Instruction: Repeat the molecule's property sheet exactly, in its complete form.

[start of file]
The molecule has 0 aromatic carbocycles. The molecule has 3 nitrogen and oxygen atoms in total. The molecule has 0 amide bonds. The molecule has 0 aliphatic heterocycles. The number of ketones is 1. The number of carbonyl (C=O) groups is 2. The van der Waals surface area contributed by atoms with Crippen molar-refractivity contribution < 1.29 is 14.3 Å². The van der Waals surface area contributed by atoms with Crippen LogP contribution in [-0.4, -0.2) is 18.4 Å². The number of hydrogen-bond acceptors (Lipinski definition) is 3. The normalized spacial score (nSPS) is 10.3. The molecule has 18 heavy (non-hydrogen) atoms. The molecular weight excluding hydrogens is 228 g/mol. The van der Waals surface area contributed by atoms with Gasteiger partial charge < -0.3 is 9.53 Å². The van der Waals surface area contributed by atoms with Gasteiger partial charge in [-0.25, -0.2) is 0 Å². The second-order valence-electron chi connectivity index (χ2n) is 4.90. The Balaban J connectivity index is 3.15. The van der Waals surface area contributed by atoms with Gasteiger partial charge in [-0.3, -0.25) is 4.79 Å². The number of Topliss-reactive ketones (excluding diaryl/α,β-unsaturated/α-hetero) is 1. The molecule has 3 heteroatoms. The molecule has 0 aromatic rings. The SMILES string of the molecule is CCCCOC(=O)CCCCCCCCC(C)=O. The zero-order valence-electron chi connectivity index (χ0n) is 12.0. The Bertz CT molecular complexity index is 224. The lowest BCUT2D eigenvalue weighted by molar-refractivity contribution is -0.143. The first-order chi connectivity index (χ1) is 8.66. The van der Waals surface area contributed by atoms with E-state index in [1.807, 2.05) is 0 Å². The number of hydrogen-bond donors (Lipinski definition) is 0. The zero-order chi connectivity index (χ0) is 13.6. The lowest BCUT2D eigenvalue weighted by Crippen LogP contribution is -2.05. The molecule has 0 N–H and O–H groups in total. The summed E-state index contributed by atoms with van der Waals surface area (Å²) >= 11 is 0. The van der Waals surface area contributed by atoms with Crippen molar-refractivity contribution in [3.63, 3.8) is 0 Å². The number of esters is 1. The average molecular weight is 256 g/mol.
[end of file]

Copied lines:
The molecule has 0 aromatic carbocycles. The molecule has 3 nitrogen and oxygen atoms in total. The molecule has 0 amide bonds. The molecule has 0 aliphatic heterocycles. The number of ketones is 1. The number of carbonyl (C=O) groups is 2. The van der Waals surface area contributed by atoms with Crippen molar-refractivity contribution < 1.29 is 14.3 Å². The van der Waals surface area contributed by atoms with Crippen LogP contribution in [-0.4, -0.2) is 18.4 Å². The number of hydrogen-bond acceptors (Lipinski definition) is 3. The normalized spacial score (nSPS) is 10.3. The molecule has 18 heavy (non-hydrogen) atoms. The molecular weight excluding hydrogens is 228 g/mol. The van der Waals surface area contributed by atoms with Gasteiger partial charge < -0.3 is 9.53 Å². The van der Waals surface area contributed by atoms with Gasteiger partial charge in [-0.25, -0.2) is 0 Å². The second-order valence-electron chi connectivity index (χ2n) is 4.90. The Balaban J connectivity index is 3.15. The van der Waals surface area contributed by atoms with Gasteiger partial charge in [-0.3, -0.25) is 4.79 Å². The number of Topliss-reactive ketones (excluding diaryl/α,β-unsaturated/α-hetero) is 1. The molecule has 3 heteroatoms. The molecule has 0 aromatic rings. The SMILES string of the molecule is CCCCOC(=O)CCCCCCCCC(C)=O. The zero-order valence-electron chi connectivity index (χ0n) is 12.0. The Bertz CT molecular complexity index is 224. The lowest BCUT2D eigenvalue weighted by molar-refractivity contribution is -0.143. The first-order chi connectivity index (χ1) is 8.66. The van der Waals surface area contributed by atoms with E-state index in [1.807, 2.05) is 0 Å². The number of hydrogen-bond donors (Lipinski definition) is 0. The zero-order chi connectivity index (χ0) is 13.6. The lowest BCUT2D eigenvalue weighted by Crippen LogP contribution is -2.05. The molecule has 0 N–H and O–H groups in total. The summed E-state index contributed by atoms with van der Waals surface area (Å²) >= 11 is 0. The van der Waals surface area contributed by atoms with Crippen molar-refractivity contribution in [3.63, 3.8) is 0 Å². The number of esters is 1. The average molecular weight is 256 g/mol.